The NOT So Little Things

Our society is addicted to reality shows, but have you ever thought about what would happen if someone showed up at your practice with a camera rolling to film a new show called “Vet Practice Uncut?” Would you be thrilled by the opportunity or would you panic and have the incredible urge to hide under your desk?


If “hide under my desk” is your answer, consider that whatever that camera crew would see is exactly what your clients and potential clients see every time they pull into your parking lot and enter your practice.


Internal marketing is all about consistently increasing clients’ loyalty by exceeding their expectations every time they frequent your practice. Appearances (and odors) are the very core of successful internal marketing and have a tremendous impact on the success of any business. In fact, sights and sounds stay with us far longer than words, which is important to remember if you think that a fabulous, outgoing receptionist is enough to make up for peeling paint and pee stains on the floor mats.


As an owner or practice manager, it is your responsibility to walk through the front door of your practice every day as if the camera is rolling. Your hospital doesn’t have to be the Taj Mahal to look, smell, and feel good.


Get started by pulling into the client parking lot:


  • Are the parking lines still visible or does it look like a vast expanse with weeds growing between the cracks?
  • Are there garbage or cigarette butts on the ground?
  • Is there an area where dogs can relieve themselves? Is it cleaned several times a day? Is there a garbage can and plastic bags so that clients can clean up after their pets?
  • Are the hedges neatly trimmed and the front entrance swept? Are there flower pots to brighten the entrance?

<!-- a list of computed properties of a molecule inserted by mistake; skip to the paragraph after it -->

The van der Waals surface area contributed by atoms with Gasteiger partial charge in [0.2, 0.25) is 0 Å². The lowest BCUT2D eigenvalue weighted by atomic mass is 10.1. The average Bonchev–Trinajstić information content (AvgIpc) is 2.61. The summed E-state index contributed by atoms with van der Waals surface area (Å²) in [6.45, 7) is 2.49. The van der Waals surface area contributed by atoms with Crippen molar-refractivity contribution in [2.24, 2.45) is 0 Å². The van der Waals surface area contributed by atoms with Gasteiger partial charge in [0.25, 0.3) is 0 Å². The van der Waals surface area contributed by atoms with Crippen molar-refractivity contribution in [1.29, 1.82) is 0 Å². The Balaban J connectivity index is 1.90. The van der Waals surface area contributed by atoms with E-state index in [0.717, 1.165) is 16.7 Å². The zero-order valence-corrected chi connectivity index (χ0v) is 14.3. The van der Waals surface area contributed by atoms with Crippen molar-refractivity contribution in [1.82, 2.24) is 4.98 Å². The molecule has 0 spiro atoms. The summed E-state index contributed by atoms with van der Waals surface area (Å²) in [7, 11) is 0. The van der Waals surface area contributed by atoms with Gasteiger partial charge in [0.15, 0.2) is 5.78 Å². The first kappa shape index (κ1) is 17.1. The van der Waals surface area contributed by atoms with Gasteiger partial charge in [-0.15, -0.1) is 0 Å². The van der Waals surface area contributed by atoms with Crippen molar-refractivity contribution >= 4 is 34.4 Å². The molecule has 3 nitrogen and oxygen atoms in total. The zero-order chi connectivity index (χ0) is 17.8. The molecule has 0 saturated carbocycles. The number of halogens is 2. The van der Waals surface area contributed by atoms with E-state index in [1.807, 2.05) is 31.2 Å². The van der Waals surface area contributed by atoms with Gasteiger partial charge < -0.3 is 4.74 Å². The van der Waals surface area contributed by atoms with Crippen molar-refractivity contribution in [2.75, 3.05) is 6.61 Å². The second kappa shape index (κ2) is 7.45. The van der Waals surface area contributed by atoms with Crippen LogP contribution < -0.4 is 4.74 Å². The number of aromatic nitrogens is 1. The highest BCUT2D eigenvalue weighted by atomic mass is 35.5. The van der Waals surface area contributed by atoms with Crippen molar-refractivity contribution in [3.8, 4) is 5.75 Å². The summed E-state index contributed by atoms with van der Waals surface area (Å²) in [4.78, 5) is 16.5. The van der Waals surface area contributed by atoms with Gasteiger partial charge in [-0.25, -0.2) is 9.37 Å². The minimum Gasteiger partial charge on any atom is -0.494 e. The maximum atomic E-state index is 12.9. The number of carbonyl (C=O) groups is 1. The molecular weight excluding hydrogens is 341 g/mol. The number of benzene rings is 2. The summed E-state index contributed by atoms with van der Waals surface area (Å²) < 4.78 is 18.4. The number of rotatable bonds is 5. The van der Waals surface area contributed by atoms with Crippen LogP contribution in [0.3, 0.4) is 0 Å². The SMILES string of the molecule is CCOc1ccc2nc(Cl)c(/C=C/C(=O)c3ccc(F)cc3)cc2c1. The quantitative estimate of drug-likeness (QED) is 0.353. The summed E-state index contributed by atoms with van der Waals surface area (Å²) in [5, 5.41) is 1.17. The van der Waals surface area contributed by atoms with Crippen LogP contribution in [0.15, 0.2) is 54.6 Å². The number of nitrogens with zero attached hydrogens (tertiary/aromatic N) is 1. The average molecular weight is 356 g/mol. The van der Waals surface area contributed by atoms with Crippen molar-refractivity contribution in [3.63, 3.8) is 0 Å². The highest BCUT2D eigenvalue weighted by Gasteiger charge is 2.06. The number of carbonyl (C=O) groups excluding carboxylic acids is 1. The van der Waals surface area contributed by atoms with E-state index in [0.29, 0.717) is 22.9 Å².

• Are there letters or light bulbs missing from your sign?
  • Are there footprints and dog drool on the front door?

Now step inside:


  • Did hairballs fly up when you opened the front door? Are the floors vacuumed and mopped? Check under the furniture and in the corners, especially behind and under the scale.
  • Does it smell clean, or like a combination of wet dog and dirty litter box?
  • What about the walls – do they need wiping down or really need of a fresh coat of paint?
  • Look up – if you have ceiling tiles are they still white? Are all the light bulbs working?
  • If a client were to pick up a bottle of something from the shelf would there be a big white circle underneath? Would they have to brush off the dust just to read the ingredients?
  • Are the counters clean and neat or are they loaded with cardboard displays and material? Keeping things on the counter to a minimum is an excellent way to improve the overall appearance of professionalism and organization. Consider having a vase of fresh flowers instead.
  • What about the staff at the front desk – do they look clean and neat, or does it appear that they may have slept in their uniforms and rolled out of bed?

While a long-term client may forgive a bad odor or hairball every now and then, sooner or later they will question whether the lack of attention paid to appearances has permeated far more than just the air. This can lead to becoming more critical of other things as well — the “biggies” being price and wait times — and suddenly they are considering making their pet’s next appointment at the new practice that they happen to drive by on their way to work.


Keep this from happening at your practice by simply walking through the front door every day and seeing the practice through the eyes of your clients, or even better, through the eyes of a reality show host. Doing so shows true commitment to the greatest priority of any internal marketing program – continued client loyalty and satisfaction.

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